You should check with HR despite the fact that there is nothing in the dress code about it. Dress codes were written long ago before men wearing makeup of any kind was a thing. Just walking in without going to HR first to see if it would be okay may invite unwanted attention. You may not experience anything directly, but you might be passed over for promotions, et cet. A more subtle way they can get rid of you is make you uncomfortable until you leave.

As you noted, it's not against the official rules, but it might be part of the unofficial rules, and you don't want the latest revision of the dress code to be named after you.

TLDR

Check with HR to ask if it would be okay

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  • +1 for this answer. Addition from a fellow Brazilian: do a little scouting (OP will understand "jogar um verde") around your peers on their opinions on nail polish to see if you'd be the target of some "good-natured" /s jabs. The south is still very traditionalist compared to some other parts of the country. Oct 8 '21 at 11:06
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I think you'll be fine and should just show up wearing it. You're identifying with a sub culture which from my limited knowledge is not seen as unwholesome, and additionally you don't want to bite your nails, which makes perfect sense.

Asking permission just invites dialogue for something which looks very minor to me.

I used nail polish on a long thumbnail for quite a while to protect it for guitar playing. It would have been a big hassle to remove it every day for work and defeated the purpose for which I wanted it in the first place.

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  • I did not know there was such a thing as nail polish to protect it from getting damaged by the guitar. That sounds interesting.
    – Clockwork
    Oct 4 '21 at 16:56
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    @Clockwork no I needed the nail to play, polish was to protect it from life not from the guitar
    – Kilisi
    Oct 5 '21 at 23:29
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If the black-nail polished person has coworkers who have children who loll about the office, either to be picked up by their parents or for some other reason, they may be scandalized by something that appears effeminate or otherwise strange on a man. In that regard, you may draw the ire of their parents who will try to avoid a black nail-polished person or scuttle their children off whenever said person is near.

Whether or not someone cares about something like that is a personal matter, but preserving typical appearances of masculinity and femininity isn't entirely expunged from the national ethos in the USA and I'd think in Brazil as well.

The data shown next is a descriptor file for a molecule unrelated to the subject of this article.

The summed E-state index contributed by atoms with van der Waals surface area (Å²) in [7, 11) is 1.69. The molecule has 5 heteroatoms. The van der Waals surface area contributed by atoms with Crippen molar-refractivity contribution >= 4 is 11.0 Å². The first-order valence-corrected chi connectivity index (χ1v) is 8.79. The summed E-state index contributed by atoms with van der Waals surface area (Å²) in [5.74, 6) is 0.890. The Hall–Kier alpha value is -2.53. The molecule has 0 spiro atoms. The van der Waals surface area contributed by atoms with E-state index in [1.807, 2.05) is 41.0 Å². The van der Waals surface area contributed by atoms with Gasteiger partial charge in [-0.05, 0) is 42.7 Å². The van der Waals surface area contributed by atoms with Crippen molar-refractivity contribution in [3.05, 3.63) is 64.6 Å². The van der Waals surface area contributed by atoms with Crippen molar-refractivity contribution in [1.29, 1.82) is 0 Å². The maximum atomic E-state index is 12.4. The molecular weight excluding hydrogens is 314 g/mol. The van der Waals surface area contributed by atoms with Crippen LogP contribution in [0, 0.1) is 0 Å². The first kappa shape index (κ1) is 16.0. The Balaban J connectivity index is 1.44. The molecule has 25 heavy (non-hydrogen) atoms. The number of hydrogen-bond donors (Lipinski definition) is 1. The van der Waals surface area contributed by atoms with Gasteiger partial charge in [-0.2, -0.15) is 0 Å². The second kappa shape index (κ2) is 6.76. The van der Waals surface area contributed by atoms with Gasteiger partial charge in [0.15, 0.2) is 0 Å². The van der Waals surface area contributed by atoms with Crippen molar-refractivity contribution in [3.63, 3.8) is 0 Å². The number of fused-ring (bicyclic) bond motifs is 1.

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    Is the "I'd hope" a deliberate choice of words here? It reads like you're espousing traditional gender roles and consequently dismissing non-traditional gender expression or fashion. You're certainly allowed to have that opinion but advocating for it doesn't really mesh well with StackExchange's approach to inclusivity as outlined in our Code of Conduct. Could you edit that to a simple "and possibly in Brazil" instead?
    – Lilienthal
    Oct 1 '21 at 20:13
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    @lil I changed it to "think" I'll give in to the "hope" police, but not the "thought" police. :) please delete the post, if you sincerely think I'm up to no good. Oct 1 '21 at 21:26
  • Appreciate the change, I just pointed it out since I assumed (or is that "hoped") that it wasn't intentional. :)
    – Lilienthal
    Oct 2 '21 at 7:34
  • This doesn't make much sense on a number of points. E.g., why would anyone "have children who loll about the office"? Oct 3 '21 at 3:26
  • @DanielR.Collins some companies have "bring your child to work days", and I guess in a society where child support is next to non-existent companies might have a room for them but personally I've never heard of that. Only instances of children (well teenagers) at the office I've encountered were a few "work experience days" for high school pupils. The parents would probably be made to wait at the reception desk anyway for the children to be called there rather than allowed to wander the hallways and possibly enter secure spaces but that's company specific of course.
    – jwenting
    Oct 4 '21 at 8:13